Regional East African Community Trade in Staples REACTSGraduating Smallholders to “Farming as Business” through Inclusive Regional Food Markets
IFAD has provided a grant to Kilimo Trust for the implementation of Regional East African Community Trade in Staples (REACTS) project. The project will use the network of the Projects financed by IFAD in the EAC Partner States, to build a foundation for a long-term programme that will leverage investment by others to effectively link the small-scale farmers (women, men and youth) producing food commodities, to regional and/or cross-border markets (esp. urban) in East Africa. In support of the East African Community Food Security Action Plan, the REACTS project will be part of a long-term and ambitious program of KT to support the transformation of food and nutrition security in the EAC Region away from high risk subsistence farming into lower risk trade-based systems. The vision of success is, within 15 years, to see:
- Specialization in production of staples to:
- effectively utilize comparative advantages;
- enable smallholder producers of key food commodities to “farm as business” and become competitive.
- A structured regional trade in food driven by business linkages among the private sector in each commodity.
- A high proportion of the food commodities (especially perishables) produced in the EAC, being transformed to differentiated value-added products preferred by the final consumer.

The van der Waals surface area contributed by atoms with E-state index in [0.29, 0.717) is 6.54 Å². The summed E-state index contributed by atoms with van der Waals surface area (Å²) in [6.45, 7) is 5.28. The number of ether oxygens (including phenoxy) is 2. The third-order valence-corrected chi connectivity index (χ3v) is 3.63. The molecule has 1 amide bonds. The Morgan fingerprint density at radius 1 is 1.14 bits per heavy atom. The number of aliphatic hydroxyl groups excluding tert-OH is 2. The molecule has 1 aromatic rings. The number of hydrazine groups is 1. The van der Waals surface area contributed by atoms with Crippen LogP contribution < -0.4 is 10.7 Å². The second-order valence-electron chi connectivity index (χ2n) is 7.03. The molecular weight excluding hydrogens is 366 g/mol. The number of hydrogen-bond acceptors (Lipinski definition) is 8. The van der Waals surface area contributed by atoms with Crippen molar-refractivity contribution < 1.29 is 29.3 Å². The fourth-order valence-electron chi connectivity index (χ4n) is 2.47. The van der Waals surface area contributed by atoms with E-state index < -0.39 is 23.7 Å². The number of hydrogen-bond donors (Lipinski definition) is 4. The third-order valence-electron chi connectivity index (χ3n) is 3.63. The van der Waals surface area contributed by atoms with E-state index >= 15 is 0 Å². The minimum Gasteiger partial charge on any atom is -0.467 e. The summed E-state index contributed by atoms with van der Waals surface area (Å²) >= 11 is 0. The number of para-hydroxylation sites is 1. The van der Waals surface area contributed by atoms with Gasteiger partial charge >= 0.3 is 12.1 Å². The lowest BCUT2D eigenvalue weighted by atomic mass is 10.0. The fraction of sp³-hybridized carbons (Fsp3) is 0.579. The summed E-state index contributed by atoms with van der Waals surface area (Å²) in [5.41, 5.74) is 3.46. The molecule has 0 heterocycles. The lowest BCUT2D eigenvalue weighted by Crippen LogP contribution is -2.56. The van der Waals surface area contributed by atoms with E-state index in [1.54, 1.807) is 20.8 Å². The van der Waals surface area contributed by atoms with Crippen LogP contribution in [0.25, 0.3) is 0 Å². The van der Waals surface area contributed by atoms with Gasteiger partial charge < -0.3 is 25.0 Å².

REACTS is designed to respond to policies and strategies of the EAC such as the “EAC Food Security Action Plan. Interventions planned under REACTS are important because currently, regional markets are, for all intent and purposes, left out of national strategies for food security, by both surplus and deficit countries – limiting opportunities for: i) enhanced incomes for producers, and/or ii) providing good nutrition at prices that low-income earners in rural and urban areas can afford. Despite large investment by IFAD and others to enhance agricultural productivity, productivity continues to be low and/or fluctuating. This is driven by a “low–yields trap”, itself driven by frequent negative gross margins attained by smallholder farmers. Consequently, structures (such as irrigation and warehouses) installed by projects are under-utilized, smallholders fail to attract off-takers (e.g. millers/processors) due to lack of sufficient and consistent supply of quality raw commodities – which completes the vicious circle because the off-takers decrease their investment, leading to reduced access to markets even further.....Read More